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Reborning

A Thought-Provoking Production

On paper, the premise of Reborning is eerie enough. Kelly, a slightly jaded young artist who creates custom order dolls (reborns) for a living, begins to suspect that a new client is her long-lost birth mother, and that the infant doll she’s making is a talisman in her own image. As the newcomer takes an increasing interest in her life, Kelly loses herself further in the project and begins to question her own sanity.

With only three actors on the playbill and one minor set change, there isn’t much to distract from the rising tension and increasingly unsettling meetings between Lauren English’s Kelly and the refined, yet strangely maternal Emily (Lorri Holt). Alexander Alioto rounds out the cast as Kelly’s well-meaning art school dropout boyfriend, Daizy (his parents were hippies), a sex toy maker by trade. Though small, the cast is more than robust enough to buoy the 75-minute performance.

And though it’s billed as a dark comedy, Reborning boasts a solid mix of drama and levity, as Dohrn’s script leaves enough breathing room for Alioto’s moments of comic relief — not to mention the requisite Chucky jokes and an appearance by a 12-inch rubber phallus.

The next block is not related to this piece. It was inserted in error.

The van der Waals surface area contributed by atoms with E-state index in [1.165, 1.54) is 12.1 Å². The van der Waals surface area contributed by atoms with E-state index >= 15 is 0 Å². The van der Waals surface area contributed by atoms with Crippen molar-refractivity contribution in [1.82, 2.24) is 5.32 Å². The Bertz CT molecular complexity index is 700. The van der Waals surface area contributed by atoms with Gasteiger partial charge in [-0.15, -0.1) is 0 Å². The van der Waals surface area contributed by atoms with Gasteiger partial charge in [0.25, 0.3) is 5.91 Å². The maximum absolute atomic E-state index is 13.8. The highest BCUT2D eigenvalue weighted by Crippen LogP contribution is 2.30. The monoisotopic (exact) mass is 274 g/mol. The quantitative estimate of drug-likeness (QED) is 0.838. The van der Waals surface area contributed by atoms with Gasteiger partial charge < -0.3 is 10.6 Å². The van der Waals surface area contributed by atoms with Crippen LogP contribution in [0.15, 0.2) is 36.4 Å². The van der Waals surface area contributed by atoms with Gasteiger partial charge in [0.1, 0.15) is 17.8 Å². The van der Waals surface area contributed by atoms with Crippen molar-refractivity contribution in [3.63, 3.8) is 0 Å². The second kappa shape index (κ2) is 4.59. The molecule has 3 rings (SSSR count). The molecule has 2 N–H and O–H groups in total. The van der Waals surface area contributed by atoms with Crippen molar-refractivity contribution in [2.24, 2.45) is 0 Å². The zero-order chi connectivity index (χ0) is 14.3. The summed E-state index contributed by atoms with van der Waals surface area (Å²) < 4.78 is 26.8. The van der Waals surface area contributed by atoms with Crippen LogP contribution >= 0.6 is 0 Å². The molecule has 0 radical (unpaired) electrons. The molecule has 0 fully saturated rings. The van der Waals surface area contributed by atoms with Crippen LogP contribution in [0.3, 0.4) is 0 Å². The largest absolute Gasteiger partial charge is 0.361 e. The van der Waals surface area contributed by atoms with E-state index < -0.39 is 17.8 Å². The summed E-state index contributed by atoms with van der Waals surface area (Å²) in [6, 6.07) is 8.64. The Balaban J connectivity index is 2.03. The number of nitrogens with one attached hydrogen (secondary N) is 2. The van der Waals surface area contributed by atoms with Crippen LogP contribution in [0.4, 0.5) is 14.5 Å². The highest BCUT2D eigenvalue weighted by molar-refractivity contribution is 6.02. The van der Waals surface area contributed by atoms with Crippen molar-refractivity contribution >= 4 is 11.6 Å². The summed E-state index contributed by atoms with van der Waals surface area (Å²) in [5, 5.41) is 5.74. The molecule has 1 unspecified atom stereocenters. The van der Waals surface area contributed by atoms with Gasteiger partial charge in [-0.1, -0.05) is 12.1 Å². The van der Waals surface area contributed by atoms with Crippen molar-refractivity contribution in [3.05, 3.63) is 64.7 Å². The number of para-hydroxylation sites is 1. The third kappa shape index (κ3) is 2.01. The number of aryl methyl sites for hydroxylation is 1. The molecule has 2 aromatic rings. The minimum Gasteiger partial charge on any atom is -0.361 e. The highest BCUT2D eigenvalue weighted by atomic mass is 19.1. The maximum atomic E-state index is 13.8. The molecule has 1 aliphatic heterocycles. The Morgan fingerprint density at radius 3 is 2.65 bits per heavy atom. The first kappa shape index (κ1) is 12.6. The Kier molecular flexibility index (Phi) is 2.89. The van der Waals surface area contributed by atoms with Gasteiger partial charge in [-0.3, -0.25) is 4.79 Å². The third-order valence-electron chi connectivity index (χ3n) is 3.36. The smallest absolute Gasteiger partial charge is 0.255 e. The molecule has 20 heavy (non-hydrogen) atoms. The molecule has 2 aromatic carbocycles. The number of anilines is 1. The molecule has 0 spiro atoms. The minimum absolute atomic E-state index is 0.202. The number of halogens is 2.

Scene shifts are marked by a darkened stage, flickering close-up images of Kelly’s reborn creations projected onto a screen, and a downtempo, pulsing drum and synth soundtrack that conveys a growing unrest.

The SF Playhouse is a perfect venue for this piece; the limited capacity means every seat is like a seat in Kelly and Daizy’s house. The script makes good use of auditory cues, and it’s easy to develop a Pavlovian response to the sound of the doorbell and approaching elevator signaling Emily’s increasingly frequent visits.

Reborning could easily have gone the is-she-crazy-or-isnt-she path, leading the audience down the proverbial rabbit hole. Fortunately, the story ends up more concerned with fears of inadequacy, the unique trials of motherhood, and the catharsis of dealing with life through art and creation, rather than repeatedly playing the creepy card.

Aside from the well-crafted sense of atmosphere, the intricacy of the characters’ relationships is what drives this one home — whether the growing rift between Daizy and Kelly as he worries her obsession with her reborns will prevent them from starting a real family, or Emily’s seeming attempts to foster a mother-daughter relationship with Kelly.

It’s difficult to say too much without giving it all away, but if you’re in the mood for a thought-provoker this is a good place to start.

San Francisco Playhouse
Now through June 11th